Foodways among the Choctaw-Apache Community Tuesday, May 4 2010 

A review of Traditional Arts in the Choctaw Apache Community of Ebarb (1996).

Tribal members and elders write about themselves, from their own perspective to share with each other and the public. The Choctaw-Apache community has very strong food traditions. Pepper (green pepper and eggs, etc), tamales, sausage (chorizo), and Pondalote Bread. The booklet is the best single source on foodways of the community, and the entries are very compelling.

In addition to food, the booklet features many ancillary categories, including a chapter on hunting and fishing crafts, and another on farming, planting, and butchering. The book also has categories on traditional music, sewing, quilting and other handcrafts, stories and lore, and occupation lore, mostly dealing with the logging industry. Under the broad category chapters (listed above,) the book is arranged by entries by community member.

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Oral History Interviews Tuesday, May 4 2010 

I interviewed my great-aunt Margie Remedies in March 2010, for Dr. Dollar’s Oral History class. Margie Remedies grew up outside of Many, and married into the Remedies family, where she quickly learned their foodways. She offers a firsthand account that weaves together both an insider and outsider’s view of those foodways.

Two taped and transcribed  interviews include numerous food preparation and food preservation techniques, as well as informative family vignettes. She explains how to make tamales from scratch: “first you butcher your hog…,” to making homemade ash lye for lying the corn, to spicing the meat, to hand rolling seventy-five dozen tamales.

Preparation of, and eating chili peppers was a key part of family food culture. Fresh (green) and/or dried (red) peppers were eaten at every meal. Peppers were dried by stringing them or laying them out on tin roofs.  Pepper was prepared with eggs; fresh pepper with onions, garlic, and tomatoes, or as a spice in beans or peas.  Aunt Margie explains the preparation of corn and pepper using hand food grinders, and, historically, using a “metat rock.” She tells how to make pigtail gravy and how to make hominy, masa, and tortillas the old way.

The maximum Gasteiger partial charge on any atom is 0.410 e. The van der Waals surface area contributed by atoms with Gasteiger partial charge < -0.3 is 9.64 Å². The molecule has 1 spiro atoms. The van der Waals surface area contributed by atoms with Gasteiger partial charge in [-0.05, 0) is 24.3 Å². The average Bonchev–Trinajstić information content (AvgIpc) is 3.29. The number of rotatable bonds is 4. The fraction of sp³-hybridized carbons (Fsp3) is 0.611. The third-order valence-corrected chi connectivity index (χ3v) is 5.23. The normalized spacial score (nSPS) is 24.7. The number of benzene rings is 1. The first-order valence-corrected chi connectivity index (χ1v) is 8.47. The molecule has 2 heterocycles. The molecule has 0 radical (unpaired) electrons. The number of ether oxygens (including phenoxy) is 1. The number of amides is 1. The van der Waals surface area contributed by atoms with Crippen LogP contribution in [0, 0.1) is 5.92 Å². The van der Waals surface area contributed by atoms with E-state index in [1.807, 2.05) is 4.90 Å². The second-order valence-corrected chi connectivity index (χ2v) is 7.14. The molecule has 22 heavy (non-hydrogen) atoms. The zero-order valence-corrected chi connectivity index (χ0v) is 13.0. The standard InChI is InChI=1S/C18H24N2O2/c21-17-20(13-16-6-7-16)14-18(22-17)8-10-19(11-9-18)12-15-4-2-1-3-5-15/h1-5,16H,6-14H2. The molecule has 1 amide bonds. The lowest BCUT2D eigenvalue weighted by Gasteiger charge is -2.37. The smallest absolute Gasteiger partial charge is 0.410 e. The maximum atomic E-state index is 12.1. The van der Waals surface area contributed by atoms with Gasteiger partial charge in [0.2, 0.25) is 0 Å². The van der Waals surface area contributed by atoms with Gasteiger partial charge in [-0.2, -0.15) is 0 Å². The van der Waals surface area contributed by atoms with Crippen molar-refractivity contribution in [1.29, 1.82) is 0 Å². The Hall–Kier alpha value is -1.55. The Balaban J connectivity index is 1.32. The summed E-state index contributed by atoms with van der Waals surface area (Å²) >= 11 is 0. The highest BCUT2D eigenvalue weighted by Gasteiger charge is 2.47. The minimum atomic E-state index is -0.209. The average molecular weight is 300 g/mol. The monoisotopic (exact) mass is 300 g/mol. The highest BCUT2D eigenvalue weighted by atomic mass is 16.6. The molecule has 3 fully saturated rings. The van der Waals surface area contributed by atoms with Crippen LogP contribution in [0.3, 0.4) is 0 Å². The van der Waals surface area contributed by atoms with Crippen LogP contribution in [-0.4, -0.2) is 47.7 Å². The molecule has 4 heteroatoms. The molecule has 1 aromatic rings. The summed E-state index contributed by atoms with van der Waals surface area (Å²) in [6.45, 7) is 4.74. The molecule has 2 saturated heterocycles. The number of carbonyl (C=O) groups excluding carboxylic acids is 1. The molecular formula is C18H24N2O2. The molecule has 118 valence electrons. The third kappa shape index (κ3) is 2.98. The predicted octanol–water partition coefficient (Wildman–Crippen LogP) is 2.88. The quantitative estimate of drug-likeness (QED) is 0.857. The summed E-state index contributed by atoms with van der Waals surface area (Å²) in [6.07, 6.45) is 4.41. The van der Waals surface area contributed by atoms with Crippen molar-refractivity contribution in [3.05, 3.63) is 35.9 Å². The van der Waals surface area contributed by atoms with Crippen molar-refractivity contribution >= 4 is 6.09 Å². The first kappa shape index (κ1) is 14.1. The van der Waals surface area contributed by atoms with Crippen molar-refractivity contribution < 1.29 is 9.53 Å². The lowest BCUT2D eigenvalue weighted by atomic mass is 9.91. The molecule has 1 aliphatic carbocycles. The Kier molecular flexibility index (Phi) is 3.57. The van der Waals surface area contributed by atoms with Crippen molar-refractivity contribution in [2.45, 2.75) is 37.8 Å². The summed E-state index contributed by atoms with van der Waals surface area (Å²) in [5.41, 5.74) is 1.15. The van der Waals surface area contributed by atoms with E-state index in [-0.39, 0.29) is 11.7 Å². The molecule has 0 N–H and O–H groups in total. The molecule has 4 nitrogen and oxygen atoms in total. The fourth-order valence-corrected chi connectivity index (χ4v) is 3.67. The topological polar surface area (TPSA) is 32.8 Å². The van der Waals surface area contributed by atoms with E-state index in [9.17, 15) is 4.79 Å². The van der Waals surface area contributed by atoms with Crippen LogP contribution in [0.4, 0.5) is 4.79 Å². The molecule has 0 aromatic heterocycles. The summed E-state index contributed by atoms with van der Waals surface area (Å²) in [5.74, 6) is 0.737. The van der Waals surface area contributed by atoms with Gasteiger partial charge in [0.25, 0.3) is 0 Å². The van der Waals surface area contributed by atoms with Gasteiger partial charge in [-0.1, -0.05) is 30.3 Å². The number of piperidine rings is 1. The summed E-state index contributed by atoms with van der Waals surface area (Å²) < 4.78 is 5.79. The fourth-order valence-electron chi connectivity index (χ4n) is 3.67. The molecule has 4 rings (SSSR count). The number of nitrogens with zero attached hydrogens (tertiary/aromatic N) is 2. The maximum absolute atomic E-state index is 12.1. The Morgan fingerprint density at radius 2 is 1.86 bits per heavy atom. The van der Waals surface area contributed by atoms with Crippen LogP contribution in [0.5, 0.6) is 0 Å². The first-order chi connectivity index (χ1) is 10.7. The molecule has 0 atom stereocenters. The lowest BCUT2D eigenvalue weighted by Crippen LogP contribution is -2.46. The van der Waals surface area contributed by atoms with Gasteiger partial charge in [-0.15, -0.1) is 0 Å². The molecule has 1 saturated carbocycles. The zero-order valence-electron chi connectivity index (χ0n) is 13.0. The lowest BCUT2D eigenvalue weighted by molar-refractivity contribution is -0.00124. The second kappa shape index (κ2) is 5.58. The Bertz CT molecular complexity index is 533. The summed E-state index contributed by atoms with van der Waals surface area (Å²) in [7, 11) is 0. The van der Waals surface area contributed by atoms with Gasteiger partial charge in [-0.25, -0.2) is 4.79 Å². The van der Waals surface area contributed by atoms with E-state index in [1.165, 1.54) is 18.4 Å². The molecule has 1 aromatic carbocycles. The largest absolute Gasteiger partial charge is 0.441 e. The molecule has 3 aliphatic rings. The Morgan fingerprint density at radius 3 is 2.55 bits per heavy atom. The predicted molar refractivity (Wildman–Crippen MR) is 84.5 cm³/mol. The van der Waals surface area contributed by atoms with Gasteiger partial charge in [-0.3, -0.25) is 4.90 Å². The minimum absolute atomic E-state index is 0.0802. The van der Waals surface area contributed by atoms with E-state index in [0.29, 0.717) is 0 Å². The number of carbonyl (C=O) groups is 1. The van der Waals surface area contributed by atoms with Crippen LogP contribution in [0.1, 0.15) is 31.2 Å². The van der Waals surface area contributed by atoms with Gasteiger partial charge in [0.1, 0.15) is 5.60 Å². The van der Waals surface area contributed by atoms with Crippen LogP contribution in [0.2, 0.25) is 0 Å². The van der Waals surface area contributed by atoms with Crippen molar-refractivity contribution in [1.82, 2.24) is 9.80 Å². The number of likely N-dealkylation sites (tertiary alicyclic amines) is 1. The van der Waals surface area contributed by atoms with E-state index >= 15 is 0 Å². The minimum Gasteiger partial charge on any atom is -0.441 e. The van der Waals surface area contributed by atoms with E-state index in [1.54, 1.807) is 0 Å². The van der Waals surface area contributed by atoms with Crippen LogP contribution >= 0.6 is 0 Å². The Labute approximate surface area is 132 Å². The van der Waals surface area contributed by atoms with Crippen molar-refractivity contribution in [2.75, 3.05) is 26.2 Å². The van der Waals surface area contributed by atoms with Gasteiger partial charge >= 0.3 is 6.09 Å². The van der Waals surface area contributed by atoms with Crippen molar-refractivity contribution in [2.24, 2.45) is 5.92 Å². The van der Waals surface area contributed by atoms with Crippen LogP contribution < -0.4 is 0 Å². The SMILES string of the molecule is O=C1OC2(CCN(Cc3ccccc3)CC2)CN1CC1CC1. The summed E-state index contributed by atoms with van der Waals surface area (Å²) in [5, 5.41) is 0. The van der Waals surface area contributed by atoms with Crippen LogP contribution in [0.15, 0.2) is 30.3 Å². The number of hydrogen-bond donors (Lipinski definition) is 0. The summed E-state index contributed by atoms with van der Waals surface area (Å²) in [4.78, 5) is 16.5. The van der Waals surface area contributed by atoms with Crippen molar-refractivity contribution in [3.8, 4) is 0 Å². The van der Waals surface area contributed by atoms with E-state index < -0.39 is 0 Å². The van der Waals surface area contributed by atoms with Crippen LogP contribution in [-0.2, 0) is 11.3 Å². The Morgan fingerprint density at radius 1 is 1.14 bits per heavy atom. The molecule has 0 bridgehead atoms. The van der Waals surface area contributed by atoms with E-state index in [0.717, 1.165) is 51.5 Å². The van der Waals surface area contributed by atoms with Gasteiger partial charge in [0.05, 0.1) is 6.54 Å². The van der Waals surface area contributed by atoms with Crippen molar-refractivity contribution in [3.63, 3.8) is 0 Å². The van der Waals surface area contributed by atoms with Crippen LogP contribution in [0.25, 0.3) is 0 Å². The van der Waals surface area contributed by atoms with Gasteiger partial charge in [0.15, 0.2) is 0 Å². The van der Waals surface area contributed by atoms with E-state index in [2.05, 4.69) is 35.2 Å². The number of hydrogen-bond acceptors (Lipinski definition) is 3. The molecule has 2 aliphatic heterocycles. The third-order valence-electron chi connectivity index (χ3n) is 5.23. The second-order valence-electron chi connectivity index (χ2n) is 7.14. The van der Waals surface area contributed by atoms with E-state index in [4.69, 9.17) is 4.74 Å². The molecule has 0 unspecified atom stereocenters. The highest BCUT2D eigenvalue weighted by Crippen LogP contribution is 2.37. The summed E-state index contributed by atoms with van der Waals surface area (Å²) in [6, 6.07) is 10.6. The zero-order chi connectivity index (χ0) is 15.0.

I look forward to follow up conversations with her and the opportunity to accompany her on a visit to L& W Tamales, her favorite Tamale supplier in Zwolle. A thesis on foodways seems like a bunch of fun.  But it will inevitably be hard work too!

Poverty Point Friday, Nov 6 2009 

Poverty Point was everything I had hoped for: a large, publicly owned site, good interpretation, a visitors’ center, and a dormitory that housed the Heritage Resources students on our overnight trip.  The Poverty Point Earthworks have been noted since the 1870s, but aerial photography revealed a more complex system excavated since the 1950s. The site’s purpose is to preserve and interpret the earthworks. The earthworks are a National Register listed State Park, National Historic Landmark, and is a National Monument.

Poverty point has been the location for a number of field schools for Tulane University, University of Louisiana- Lafayette (ULL), and Washington University in St. Louis, among others. The central hall of the dormitory area includes photographic testament of many of those field schools.

More recently, Mississippi State (Starkville) and University of Louisiana- Monroe have employed “high tech” methods  including magnetic graditometry and began limited excavation of the central plaza earlier this year.

Since our group constituted the visitors present early on Halloween morning, I chatted with the park rangers about their knowledge of the site and visitors’ usual questions. Interpretive rangers like to explain the Poverty Point culture and differentiate it from the later Coles Creek culture of Sarah’s mound.

Erosion is a major concern for preserving the site, and site workers are in a constant battle to reduce erosion.

The only recommendations I have are for the State of Louisiana to provide a larger staff to care for the site, and to implement credit/debit card machines in the gift shop.